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abstract = "Background Epstein-Barr virus (EBV) causes endemic Burkitt lymphoma (eBL). EBV control was improved by magnesium (Mg2+) supplementation in XMEN, an X-linked genetic disease associated with Mg2+ deficiency, high circulating EBV levels (viral loads), and EBV-related lymphomas. We, therefore, investigated the relationship between Mg2+ levels and EBV levels and eBL in Uganda. Methods Plasma Mg2+ was measured in 45 women with low or high circulating EBV levels, 40 pediatric eBL cases, and 79 healthy children. Mg2+ uptake by T-lymphocytes was evaluated in samples from healthy donors. Results Plasma Mg2+ deficiency (plasma level <1.8 mg/dl) was more likely in women with high- vs. low-EBV levels (76.0{\%} vs. 35{\%}; odds ratio [OR] 11.3, 95{\%} CI 2.14–60.2), controlling for age, and in eBL cases than controls (42.0{\%} vs. 13.9{\%}; OR 3.61, 95{\%} CI 1.32–9.88), controlling for sex, age group, and malaria status. Mg2+ uptake by T-lymphocytes was related to extracellular Mg2+ concentration. Interpretation Plasma Mg2+ deficiency is associated with high EBV levels and eBL.",
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T1 - Plasma magnesium is inversely associated with Epstein-Barr virus load in peripheral blood and Burkitt lymphoma in Uganda

AU - Juan, Ravell

AU - Otim, Isaac

AU - Nabalende, Hadijah

AU - Legason, Ismail D.

AU - Reynolds, Steven James

AU - Ogwang, Martin D.

AU - Ndugwa, Christopher M.

AU - Marshall, Vickie

AU - Whitby, Denise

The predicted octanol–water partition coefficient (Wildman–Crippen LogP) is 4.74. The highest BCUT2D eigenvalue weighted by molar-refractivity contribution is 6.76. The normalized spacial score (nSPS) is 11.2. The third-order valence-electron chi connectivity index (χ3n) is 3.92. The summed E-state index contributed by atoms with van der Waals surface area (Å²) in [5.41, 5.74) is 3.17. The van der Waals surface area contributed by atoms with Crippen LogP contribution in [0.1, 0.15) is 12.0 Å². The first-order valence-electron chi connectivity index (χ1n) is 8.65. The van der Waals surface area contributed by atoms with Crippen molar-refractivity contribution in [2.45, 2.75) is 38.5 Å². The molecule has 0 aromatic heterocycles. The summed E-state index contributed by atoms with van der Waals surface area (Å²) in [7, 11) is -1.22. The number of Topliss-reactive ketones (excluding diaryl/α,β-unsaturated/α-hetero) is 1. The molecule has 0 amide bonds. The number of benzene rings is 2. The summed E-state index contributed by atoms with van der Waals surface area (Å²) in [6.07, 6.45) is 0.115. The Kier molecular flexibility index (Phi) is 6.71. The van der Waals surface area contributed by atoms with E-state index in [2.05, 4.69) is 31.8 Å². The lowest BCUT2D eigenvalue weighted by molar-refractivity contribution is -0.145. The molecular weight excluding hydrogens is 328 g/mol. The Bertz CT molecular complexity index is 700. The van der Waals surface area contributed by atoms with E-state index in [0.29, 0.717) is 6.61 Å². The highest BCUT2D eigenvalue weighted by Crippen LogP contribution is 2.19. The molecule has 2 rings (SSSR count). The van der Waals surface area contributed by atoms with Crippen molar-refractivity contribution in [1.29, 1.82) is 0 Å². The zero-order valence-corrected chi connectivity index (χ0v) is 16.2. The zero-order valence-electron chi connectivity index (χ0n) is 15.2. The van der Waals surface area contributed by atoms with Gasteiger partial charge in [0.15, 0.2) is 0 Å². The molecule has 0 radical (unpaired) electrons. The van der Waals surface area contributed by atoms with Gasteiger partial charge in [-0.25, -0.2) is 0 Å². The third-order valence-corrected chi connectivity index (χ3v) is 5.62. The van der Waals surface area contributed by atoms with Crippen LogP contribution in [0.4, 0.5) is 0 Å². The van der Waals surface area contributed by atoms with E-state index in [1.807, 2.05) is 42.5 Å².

AU - Goedert, James J.

AU - Engels, Eric A.

AU - Bhatia, Kishor

AU - Lenardo, Michael J.

AU - Mbulaiteye, Sam M.

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N2 - Background Epstein-Barr virus (EBV) causes endemic Burkitt lymphoma (eBL). EBV control was improved by magnesium (Mg2+) supplementation in XMEN, an X-linked genetic disease associated with Mg2+ deficiency, high circulating EBV levels (viral loads), and EBV-related lymphomas. We, therefore, investigated the relationship between Mg2+ levels and EBV levels and eBL in Uganda. Methods Plasma Mg2+ was measured in 45 women with low or high circulating EBV levels, 40 pediatric eBL cases, and 79 healthy children. Mg2+ uptake by T-lymphocytes was evaluated in samples from healthy donors. Results Plasma Mg2+ deficiency (plasma level <1.8 mg/dl) was more likely in women with high- vs. low-EBV levels (76.0% vs. 35%; odds ratio [OR] 11.3, 95% CI 2.14–60.2), controlling for age, and in eBL cases than controls (42.0% vs. 13.9%; OR 3.61, 95% CI 1.32–9.88), controlling for sex, age group, and malaria status. Mg2+ uptake by T-lymphocytes was related to extracellular Mg2+ concentration. Interpretation Plasma Mg2+ deficiency is associated with high EBV levels and eBL.

AB - Background Epstein-Barr virus (EBV) causes endemic Burkitt lymphoma (eBL). EBV control was improved by magnesium (Mg2+) supplementation in XMEN, an X-linked genetic disease associated with Mg2+ deficiency, high circulating EBV levels (viral loads), and EBV-related lymphomas. We, therefore, investigated the relationship between Mg2+ levels and EBV levels and eBL in Uganda. Methods Plasma Mg2+ was measured in 45 women with low or high circulating EBV levels, 40 pediatric eBL cases, and 79 healthy children. Mg2+ uptake by T-lymphocytes was evaluated in samples from healthy donors. Results Plasma Mg2+ deficiency (plasma level <1.8 mg/dl) was more likely in women with high- vs. low-EBV levels (76.0% vs. 35%; odds ratio [OR] 11.3, 95% CI 2.14–60.2), controlling for age, and in eBL cases than controls (42.0% vs. 13.9%; OR 3.61, 95% CI 1.32–9.88), controlling for sex, age group, and malaria status. Mg2+ uptake by T-lymphocytes was related to extracellular Mg2+ concentration. Interpretation Plasma Mg2+ deficiency is associated with high EBV levels and eBL.